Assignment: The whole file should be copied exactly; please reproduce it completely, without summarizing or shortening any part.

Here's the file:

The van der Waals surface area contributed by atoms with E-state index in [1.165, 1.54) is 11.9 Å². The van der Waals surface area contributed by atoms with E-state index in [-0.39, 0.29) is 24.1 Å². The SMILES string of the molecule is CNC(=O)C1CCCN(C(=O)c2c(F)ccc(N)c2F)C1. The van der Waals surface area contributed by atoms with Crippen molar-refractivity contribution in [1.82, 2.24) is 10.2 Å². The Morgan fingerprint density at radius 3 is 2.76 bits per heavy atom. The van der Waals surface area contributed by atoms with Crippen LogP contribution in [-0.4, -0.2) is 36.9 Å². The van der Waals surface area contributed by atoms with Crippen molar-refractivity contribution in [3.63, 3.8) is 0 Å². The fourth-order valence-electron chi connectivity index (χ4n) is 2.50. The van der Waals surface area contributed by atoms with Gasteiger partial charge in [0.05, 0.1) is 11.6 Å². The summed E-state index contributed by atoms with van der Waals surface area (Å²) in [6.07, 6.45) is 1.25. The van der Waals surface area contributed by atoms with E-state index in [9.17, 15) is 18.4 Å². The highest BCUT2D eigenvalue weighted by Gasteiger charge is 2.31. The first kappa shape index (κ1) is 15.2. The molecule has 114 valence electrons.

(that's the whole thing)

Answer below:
The van der Waals surface area contributed by atoms with E-state index in [1.165, 1.54) is 11.9 Å². The van der Waals surface area contributed by atoms with E-state index in [-0.39, 0.29) is 24.1 Å². The SMILES string of the molecule is CNC(=O)C1CCCN(C(=O)c2c(F)ccc(N)c2F)C1. The van der Waals surface area contributed by atoms with Crippen molar-refractivity contribution in [1.82, 2.24) is 10.2 Å². The Morgan fingerprint density at radius 3 is 2.76 bits per heavy atom. The van der Waals surface area contributed by atoms with Crippen LogP contribution in [-0.4, -0.2) is 36.9 Å². The van der Waals surface area contributed by atoms with Crippen molar-refractivity contribution in [3.63, 3.8) is 0 Å². The fourth-order valence-electron chi connectivity index (χ4n) is 2.50. The van der Waals surface area contributed by atoms with Gasteiger partial charge in [0.05, 0.1) is 11.6 Å². The summed E-state index contributed by atoms with van der Waals surface area (Å²) in [6.07, 6.45) is 1.25. The van der Waals surface area contributed by atoms with E-state index in [9.17, 15) is 18.4 Å². The highest BCUT2D eigenvalue weighted by Gasteiger charge is 2.31. The first kappa shape index (κ1) is 15.2. The molecule has 114 valence electrons.